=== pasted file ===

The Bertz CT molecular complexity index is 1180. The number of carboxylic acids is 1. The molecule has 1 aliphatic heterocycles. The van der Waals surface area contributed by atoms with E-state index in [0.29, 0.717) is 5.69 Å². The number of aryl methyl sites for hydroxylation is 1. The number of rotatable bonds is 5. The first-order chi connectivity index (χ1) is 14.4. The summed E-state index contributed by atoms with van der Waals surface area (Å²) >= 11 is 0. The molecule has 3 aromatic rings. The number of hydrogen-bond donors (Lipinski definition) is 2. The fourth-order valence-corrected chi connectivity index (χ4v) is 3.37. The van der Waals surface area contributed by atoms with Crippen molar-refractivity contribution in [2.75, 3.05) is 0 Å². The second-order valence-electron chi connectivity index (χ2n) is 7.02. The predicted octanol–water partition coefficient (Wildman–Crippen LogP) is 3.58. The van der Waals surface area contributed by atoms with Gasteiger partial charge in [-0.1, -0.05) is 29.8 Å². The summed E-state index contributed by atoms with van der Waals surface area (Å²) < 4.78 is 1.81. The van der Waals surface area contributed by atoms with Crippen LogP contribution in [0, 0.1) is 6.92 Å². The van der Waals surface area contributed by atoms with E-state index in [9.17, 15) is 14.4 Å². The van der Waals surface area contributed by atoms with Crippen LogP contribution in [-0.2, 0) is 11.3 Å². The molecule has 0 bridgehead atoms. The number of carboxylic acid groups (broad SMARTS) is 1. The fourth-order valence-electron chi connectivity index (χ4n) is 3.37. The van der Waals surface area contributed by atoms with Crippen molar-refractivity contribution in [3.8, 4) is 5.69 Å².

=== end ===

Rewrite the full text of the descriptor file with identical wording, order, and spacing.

The Bertz CT molecular complexity index is 1180. The number of carboxylic acids is 1. The molecule has 1 aliphatic heterocycles. The van der Waals surface area contributed by atoms with E-state index in [0.29, 0.717) is 5.69 Å². The number of aryl methyl sites for hydroxylation is 1. The number of rotatable bonds is 5. The first-order chi connectivity index (χ1) is 14.4. The summed E-state index contributed by atoms with van der Waals surface area (Å²) >= 11 is 0. The molecule has 3 aromatic rings. The number of hydrogen-bond donors (Lipinski definition) is 2. The fourth-order valence-corrected chi connectivity index (χ4v) is 3.37. The van der Waals surface area contributed by atoms with Crippen molar-refractivity contribution in [2.75, 3.05) is 0 Å². The second-order valence-electron chi connectivity index (χ2n) is 7.02. The predicted octanol–water partition coefficient (Wildman–Crippen LogP) is 3.58. The van der Waals surface area contributed by atoms with Gasteiger partial charge in [-0.1, -0.05) is 29.8 Å². The summed E-state index contributed by atoms with van der Waals surface area (Å²) < 4.78 is 1.81. The van der Waals surface area contributed by atoms with Crippen LogP contribution in [0, 0.1) is 6.92 Å². The van der Waals surface area contributed by atoms with E-state index in [9.17, 15) is 14.4 Å². The van der Waals surface area contributed by atoms with Crippen LogP contribution in [-0.2, 0) is 11.3 Å². The molecule has 0 bridgehead atoms. The number of carboxylic acid groups (broad SMARTS) is 1. The fourth-order valence-electron chi connectivity index (χ4n) is 3.37. The van der Waals surface area contributed by atoms with Crippen molar-refractivity contribution in [3.8, 4) is 5.69 Å².